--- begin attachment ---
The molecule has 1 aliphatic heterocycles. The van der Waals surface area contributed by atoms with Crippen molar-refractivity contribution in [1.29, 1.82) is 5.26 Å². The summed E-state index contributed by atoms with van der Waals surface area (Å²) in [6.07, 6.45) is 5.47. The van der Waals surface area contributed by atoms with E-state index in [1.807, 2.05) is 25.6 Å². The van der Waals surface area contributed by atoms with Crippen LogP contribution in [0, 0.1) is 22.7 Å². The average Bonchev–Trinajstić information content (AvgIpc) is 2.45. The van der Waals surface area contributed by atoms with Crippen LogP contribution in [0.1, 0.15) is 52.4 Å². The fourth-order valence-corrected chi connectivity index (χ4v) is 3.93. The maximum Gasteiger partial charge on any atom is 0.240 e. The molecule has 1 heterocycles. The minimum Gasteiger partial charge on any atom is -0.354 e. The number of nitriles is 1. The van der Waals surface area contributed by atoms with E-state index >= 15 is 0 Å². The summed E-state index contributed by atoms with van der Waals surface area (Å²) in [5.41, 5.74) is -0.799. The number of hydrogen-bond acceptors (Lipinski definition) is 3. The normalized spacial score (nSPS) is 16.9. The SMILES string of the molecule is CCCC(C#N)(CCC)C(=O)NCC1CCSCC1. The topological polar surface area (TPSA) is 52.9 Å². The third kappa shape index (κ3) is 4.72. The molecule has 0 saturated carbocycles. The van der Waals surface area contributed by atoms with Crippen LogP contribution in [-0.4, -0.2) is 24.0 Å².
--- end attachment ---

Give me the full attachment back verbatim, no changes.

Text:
The molecule has 1 aliphatic heterocycles. The van der Waals surface area contributed by atoms with Crippen molar-refractivity contribution in [1.29, 1.82) is 5.26 Å². The summed E-state index contributed by atoms with van der Waals surface area (Å²) in [6.07, 6.45) is 5.47. The van der Waals surface area contributed by atoms with E-state index in [1.807, 2.05) is 25.6 Å². The van der Waals surface area contributed by atoms with Crippen LogP contribution in [0, 0.1) is 22.7 Å². The average Bonchev–Trinajstić information content (AvgIpc) is 2.45. The van der Waals surface area contributed by atoms with Crippen LogP contribution in [0.1, 0.15) is 52.4 Å². The fourth-order valence-corrected chi connectivity index (χ4v) is 3.93. The maximum Gasteiger partial charge on any atom is 0.240 e. The molecule has 1 heterocycles. The minimum Gasteiger partial charge on any atom is -0.354 e. The number of nitriles is 1. The van der Waals surface area contributed by atoms with E-state index >= 15 is 0 Å². The summed E-state index contributed by atoms with van der Waals surface area (Å²) in [5.41, 5.74) is -0.799. The number of hydrogen-bond acceptors (Lipinski definition) is 3. The normalized spacial score (nSPS) is 16.9. The SMILES string of the molecule is CCCC(C#N)(CCC)C(=O)NCC1CCSCC1. The topological polar surface area (TPSA) is 52.9 Å². The third kappa shape index (κ3) is 4.72. The molecule has 0 saturated carbocycles. The van der Waals surface area contributed by atoms with Crippen LogP contribution in [-0.4, -0.2) is 24.0 Å².